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I'm completely lost as to the meaning of "grain" in 45 grain brown rice vinegar. What does the grain number mean?

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3 Answers

up vote 6 down vote accepted

Grain is a measurement of the acidity of the vinegar. It is the acidity percentage multiplied by 10, so 45 grain vinegar would be 4.5% acidity.

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So what does the word "grain" have to do with "acidity"? –  bobobobo Aug 19 '13 at 20:12
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It's just a unit of measurement. Every 10 "grain" is 1% acidity, similar to "proof" measurements of alcohol, where each "proof" is 2% alcohol. –  sourd'oh Aug 19 '13 at 20:13
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@sourd'oh I'm still curious about the connection - was there a process for making vinegar that had something to do with grain that gave rise to this name? –  Jefromi Aug 19 '13 at 20:57
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@sourd'oh acetic acid is produced by fermentation of ethanol which is produced by fermentation of starch/sugars which is your starting point of the process. The maximum acidity is predetermined by the starting amount of sugar/starch in the grain. That part is known ;) I'll turn this into a answer for longevity. –  MandoMando Aug 19 '13 at 21:32
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@MandoMando I would think the maximum acidity would be determined more by the tolerances of the organisms producing the ethanol and then the acetic acid. No yeast is going to be able to live in a wort where all of the sugar has been converted to ethanol, and I'd assume that the acid producing bacteria would have similar limits. –  sourd'oh Aug 19 '13 at 21:35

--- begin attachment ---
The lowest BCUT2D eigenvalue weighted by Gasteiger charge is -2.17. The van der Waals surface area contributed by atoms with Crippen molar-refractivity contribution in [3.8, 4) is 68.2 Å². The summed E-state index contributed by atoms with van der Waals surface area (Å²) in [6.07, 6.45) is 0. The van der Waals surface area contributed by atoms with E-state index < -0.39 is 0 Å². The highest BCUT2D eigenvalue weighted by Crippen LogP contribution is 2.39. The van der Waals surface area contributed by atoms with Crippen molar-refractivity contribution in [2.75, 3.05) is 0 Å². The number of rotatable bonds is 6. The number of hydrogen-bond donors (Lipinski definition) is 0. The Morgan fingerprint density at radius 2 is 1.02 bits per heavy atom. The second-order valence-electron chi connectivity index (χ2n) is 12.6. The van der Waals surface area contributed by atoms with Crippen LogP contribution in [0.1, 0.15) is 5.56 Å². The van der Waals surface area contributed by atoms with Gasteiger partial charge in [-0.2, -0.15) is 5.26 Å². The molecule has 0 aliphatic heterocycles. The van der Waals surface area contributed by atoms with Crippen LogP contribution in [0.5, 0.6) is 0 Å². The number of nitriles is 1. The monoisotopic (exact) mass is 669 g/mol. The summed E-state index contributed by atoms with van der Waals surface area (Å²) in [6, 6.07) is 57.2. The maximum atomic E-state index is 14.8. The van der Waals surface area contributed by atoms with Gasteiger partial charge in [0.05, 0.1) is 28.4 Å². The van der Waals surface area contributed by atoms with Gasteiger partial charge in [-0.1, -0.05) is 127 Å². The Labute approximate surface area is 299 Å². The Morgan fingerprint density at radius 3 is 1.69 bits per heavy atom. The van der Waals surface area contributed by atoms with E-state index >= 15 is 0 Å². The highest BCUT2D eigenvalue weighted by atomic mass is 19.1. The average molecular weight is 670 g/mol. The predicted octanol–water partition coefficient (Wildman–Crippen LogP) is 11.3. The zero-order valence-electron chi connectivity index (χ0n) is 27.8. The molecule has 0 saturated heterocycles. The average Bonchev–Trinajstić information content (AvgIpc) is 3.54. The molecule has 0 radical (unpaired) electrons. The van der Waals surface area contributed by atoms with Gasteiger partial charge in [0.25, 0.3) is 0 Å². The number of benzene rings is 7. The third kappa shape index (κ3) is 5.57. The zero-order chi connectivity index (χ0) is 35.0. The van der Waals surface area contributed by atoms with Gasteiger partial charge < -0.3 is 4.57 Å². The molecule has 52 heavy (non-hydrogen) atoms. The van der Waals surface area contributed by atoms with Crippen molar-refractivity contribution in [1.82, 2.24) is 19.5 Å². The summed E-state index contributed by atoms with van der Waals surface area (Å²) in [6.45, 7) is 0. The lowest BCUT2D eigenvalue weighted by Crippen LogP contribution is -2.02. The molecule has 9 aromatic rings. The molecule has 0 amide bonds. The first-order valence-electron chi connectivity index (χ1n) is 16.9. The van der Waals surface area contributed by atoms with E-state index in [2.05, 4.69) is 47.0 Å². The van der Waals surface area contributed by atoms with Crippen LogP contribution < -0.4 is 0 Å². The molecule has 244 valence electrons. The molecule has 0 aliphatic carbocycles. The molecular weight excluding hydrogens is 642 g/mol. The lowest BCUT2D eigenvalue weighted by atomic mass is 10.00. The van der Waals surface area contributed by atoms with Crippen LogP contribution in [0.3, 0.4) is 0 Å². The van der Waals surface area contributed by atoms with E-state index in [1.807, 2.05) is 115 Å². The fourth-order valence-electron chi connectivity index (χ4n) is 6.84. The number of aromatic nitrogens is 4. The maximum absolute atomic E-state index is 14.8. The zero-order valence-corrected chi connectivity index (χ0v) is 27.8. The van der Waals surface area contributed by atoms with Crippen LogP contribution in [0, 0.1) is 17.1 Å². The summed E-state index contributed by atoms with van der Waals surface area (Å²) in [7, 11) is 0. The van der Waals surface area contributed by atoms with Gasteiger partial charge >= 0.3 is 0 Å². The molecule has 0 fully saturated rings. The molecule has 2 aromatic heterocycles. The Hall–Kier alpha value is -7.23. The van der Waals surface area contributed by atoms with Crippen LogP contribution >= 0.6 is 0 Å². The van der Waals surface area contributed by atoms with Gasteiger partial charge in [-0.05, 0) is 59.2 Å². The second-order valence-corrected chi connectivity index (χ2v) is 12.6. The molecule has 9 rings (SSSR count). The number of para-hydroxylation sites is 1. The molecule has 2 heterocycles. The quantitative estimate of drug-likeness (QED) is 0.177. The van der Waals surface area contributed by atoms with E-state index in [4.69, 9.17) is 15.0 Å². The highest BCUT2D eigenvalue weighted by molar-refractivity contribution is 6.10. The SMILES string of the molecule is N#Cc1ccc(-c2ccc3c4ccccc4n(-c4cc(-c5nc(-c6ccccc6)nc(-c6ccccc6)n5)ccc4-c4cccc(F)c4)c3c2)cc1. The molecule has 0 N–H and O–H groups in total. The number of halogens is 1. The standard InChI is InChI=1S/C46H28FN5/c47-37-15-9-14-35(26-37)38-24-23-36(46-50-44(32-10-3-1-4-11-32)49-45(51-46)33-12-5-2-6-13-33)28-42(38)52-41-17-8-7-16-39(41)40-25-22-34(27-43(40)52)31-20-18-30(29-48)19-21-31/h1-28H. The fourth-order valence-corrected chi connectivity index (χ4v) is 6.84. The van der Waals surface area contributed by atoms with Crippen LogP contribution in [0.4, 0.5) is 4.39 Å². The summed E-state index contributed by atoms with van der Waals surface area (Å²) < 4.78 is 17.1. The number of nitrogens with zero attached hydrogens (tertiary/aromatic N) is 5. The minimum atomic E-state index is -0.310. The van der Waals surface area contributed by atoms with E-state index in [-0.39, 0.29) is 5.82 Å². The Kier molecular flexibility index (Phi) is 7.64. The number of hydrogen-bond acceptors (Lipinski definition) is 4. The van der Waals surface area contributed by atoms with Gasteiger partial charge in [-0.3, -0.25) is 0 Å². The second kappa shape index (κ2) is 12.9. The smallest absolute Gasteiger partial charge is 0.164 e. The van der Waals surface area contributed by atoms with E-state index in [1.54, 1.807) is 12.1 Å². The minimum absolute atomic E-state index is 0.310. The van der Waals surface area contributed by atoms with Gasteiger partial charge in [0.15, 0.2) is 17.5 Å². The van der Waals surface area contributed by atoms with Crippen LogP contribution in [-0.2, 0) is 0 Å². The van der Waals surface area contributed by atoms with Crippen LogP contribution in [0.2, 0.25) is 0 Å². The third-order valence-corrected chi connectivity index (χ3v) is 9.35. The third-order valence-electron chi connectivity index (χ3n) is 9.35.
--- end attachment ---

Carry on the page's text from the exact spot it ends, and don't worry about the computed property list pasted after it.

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Just an addition with some boring math ...

Grain is also a weight unit (64.8mg) based on the average weight of a barley grain. If you add 10 grains (.648g) of barley to a fluid ounce (28.4g) of water and assume that the barley contains 2/3 of fermentable starch (at least close enough for a rough estimate), you will end up with 0.286g of acetic acid dissolved in 28.4g of water if the ethanol and vinegar fermentation completes. This is very close to a 1% solution.

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-- converted from the comments regarding the origin of grain: --

It's possible the term 'grain' comes from Malt Vinegar which was traditionally made in England from barley (the grain). The 'grain' number likely referred to amount of grain in the vat of work (water plus grain) which resulted in higher acidity.

Acetic acid (main acid in vinegar) is produced by fermentation of ethanol which is produced by fermentation of starch/sugars which is the starting point of the process.

Therefore the maximum acidity of a given batch is predetermined by the starting amount of sugar/starch in the grain. And if the grain is uniform, it can be used as a unit.

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Yeast, which does the conversion of sugar to ethanol, dies at around 15% alcohol concentration, regardless of how much grain you start with. Starting out with more grain is just going to leave more unfermented sugar in your final product without raising the alcohol concentration beyond that limit. –  sourd'oh Aug 19 '13 at 21:48
    
@sourd'oh yes. and up until that point, you can get a somewhat linear mapping of grain->acidity which likely is what they used back then. Particularly with Barley, it is difficult to get more than 5% alcohol (hence the beer), to hit 15% you really do something special. The last batch of beer we made at a local brewery had the vat nearly full of malt and still only made 4.5% alcohol. To be clear, by maximum acidity, I mean achievable within the bioprocess limits. –  MandoMando Aug 19 '13 at 22:01
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